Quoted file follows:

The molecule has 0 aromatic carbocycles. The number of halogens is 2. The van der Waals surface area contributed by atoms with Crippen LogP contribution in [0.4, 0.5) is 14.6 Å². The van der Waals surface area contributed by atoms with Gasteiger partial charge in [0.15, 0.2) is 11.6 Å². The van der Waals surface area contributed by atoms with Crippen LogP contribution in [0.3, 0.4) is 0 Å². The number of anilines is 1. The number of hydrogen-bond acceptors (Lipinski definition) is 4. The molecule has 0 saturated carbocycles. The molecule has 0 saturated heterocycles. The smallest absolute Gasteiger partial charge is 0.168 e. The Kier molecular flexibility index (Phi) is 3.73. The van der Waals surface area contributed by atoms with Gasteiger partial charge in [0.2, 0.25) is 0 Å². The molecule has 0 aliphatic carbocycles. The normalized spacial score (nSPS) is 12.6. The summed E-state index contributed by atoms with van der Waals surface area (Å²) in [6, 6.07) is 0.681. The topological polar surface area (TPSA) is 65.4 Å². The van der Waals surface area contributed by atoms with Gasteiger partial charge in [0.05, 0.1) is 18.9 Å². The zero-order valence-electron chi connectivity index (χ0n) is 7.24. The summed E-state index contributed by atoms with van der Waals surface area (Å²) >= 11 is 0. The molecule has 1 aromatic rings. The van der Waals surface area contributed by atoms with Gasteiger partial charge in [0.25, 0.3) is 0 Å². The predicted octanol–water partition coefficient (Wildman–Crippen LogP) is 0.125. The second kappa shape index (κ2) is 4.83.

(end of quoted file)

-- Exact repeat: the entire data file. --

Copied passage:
The molecule has 0 aromatic carbocycles. The number of halogens is 2. The van der Waals surface area contributed by atoms with Crippen LogP contribution in [0.4, 0.5) is 14.6 Å². The van der Waals surface area contributed by atoms with Gasteiger partial charge in [0.15, 0.2) is 11.6 Å². The van der Waals surface area contributed by atoms with Crippen LogP contribution in [0.3, 0.4) is 0 Å². The number of anilines is 1. The number of hydrogen-bond acceptors (Lipinski definition) is 4. The molecule has 0 saturated carbocycles. The molecule has 0 saturated heterocycles. The smallest absolute Gasteiger partial charge is 0.168 e. The Kier molecular flexibility index (Phi) is 3.73. The van der Waals surface area contributed by atoms with Gasteiger partial charge in [0.2, 0.25) is 0 Å². The molecule has 0 aliphatic carbocycles. The normalized spacial score (nSPS) is 12.6. The summed E-state index contributed by atoms with van der Waals surface area (Å²) in [6, 6.07) is 0.681. The topological polar surface area (TPSA) is 65.4 Å². The van der Waals surface area contributed by atoms with Gasteiger partial charge in [0.05, 0.1) is 18.9 Å². The zero-order valence-electron chi connectivity index (χ0n) is 7.24. The summed E-state index contributed by atoms with van der Waals surface area (Å²) >= 11 is 0. The molecule has 1 aromatic rings. The van der Waals surface area contributed by atoms with Gasteiger partial charge in [0.25, 0.3) is 0 Å². The predicted octanol–water partition coefficient (Wildman–Crippen LogP) is 0.125. The second kappa shape index (κ2) is 4.83.